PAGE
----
Prosecution in serious rights violations, says PMPrime Minister Pushpa Kamal Dahal has assured rights defenders that the transitional justice law would be amended in line with the court verdict, national and international laws and transitional justice norms.
Prime Minister Pushpa Kamal Dahal has assured rights defenders that the transitional justice law would be amended in line with the court verdict, national and international laws and transitional justice norms.
Around two dozen rights defenders met the PM at his residence on Thursday to urge him to expedite the transitional justice process, which has been stuck in the lack of legal clarity in relation to transitional justice norms.
The government has not amended the Enforced Disappearances Enquiry, Truth and Reconciliation Commission Act in line with the Supreme Court verdict. The apex court last year struck down a dozen provisions of the Act that are inconsistent with international laws and transitional justice norms. Dahal also ruled out blanket amnesty in cases of serious human rights violation. “But it does not mean all the rights violators will be sent behind the bars,” Dahal told the rights defenders.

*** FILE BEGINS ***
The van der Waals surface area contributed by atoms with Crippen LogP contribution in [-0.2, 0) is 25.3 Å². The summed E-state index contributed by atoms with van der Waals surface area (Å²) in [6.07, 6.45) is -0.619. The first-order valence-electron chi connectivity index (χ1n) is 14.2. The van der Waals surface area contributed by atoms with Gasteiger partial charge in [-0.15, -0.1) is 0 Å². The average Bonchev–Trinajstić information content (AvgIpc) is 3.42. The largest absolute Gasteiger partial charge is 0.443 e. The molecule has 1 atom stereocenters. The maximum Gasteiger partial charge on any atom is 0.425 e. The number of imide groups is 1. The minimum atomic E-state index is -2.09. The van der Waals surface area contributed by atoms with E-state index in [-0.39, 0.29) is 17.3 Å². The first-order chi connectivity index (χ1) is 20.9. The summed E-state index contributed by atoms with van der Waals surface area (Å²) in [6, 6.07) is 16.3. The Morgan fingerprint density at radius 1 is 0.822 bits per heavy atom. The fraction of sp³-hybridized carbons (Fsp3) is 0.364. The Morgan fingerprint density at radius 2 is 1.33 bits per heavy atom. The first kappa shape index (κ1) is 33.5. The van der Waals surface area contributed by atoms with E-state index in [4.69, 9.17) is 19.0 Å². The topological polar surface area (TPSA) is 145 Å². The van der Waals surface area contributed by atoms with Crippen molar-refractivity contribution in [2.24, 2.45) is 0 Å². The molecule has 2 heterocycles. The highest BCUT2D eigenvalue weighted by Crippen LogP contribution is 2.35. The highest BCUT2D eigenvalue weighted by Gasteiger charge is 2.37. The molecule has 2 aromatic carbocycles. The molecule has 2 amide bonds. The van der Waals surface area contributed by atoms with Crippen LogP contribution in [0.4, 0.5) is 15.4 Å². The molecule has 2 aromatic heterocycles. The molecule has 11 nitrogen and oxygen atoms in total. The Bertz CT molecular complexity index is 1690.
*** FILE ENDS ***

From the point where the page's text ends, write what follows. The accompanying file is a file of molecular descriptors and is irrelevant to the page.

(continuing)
Nepal is yet to criminalise torture and the act of disappearance, nor has it removed the statute of limitation on reporting conflict-era cases.
The delegation led by Charan Prasai handed the PM recommendations for amendment to the Transitional Justice Act, which includes barring the commission from shelving the complaints before investigation.
The Truth and Reconciliation Commission and the Commission of Investigation on Enforced Disappeared Persons, formed 21 months ago to look into insurgency-related incidents, have received over 60,000 complaints from conflict victims.
The commissions, which have been mandated to probe cases related to the Maoist insurgency that occurred between 1996 and 2006, have received hundreds of complaints, which do not fall under the jurisdiction of the commissions according to the existing laws. Rights defenders argue that the commissions should look into all the complaints and collect evidences instead of shelving them at the first sight.
“PM Dahal appears positive to our concerns,” Prasai said after the meeting. “But we are not sure if he is really serious about concluding the transitional justice process, which is a major component of the peace process.”
Dahal took the office with promises to conclude the remaining tasks of the peace process. His party CPN (Maoist Centre) and the Nepali Congress had signed an agreement to “amend laws related to transitional justice mechanisms to make their work more effective, to provide compensation for victims of the decade-long conflict”. None of them were achieved in more than the first 100 days of his office.
“What I gather from the meeting is that the transitional justice process will be delayed,” said Prasai. PM Dahal did not appear to be bothered by the delay. He even told the delegates that “time is healing”, suggesting a prolonged process. The commissions have not been able to investigate the cases in the lack of adequate staff and funds, with only three months of their tenure remaining.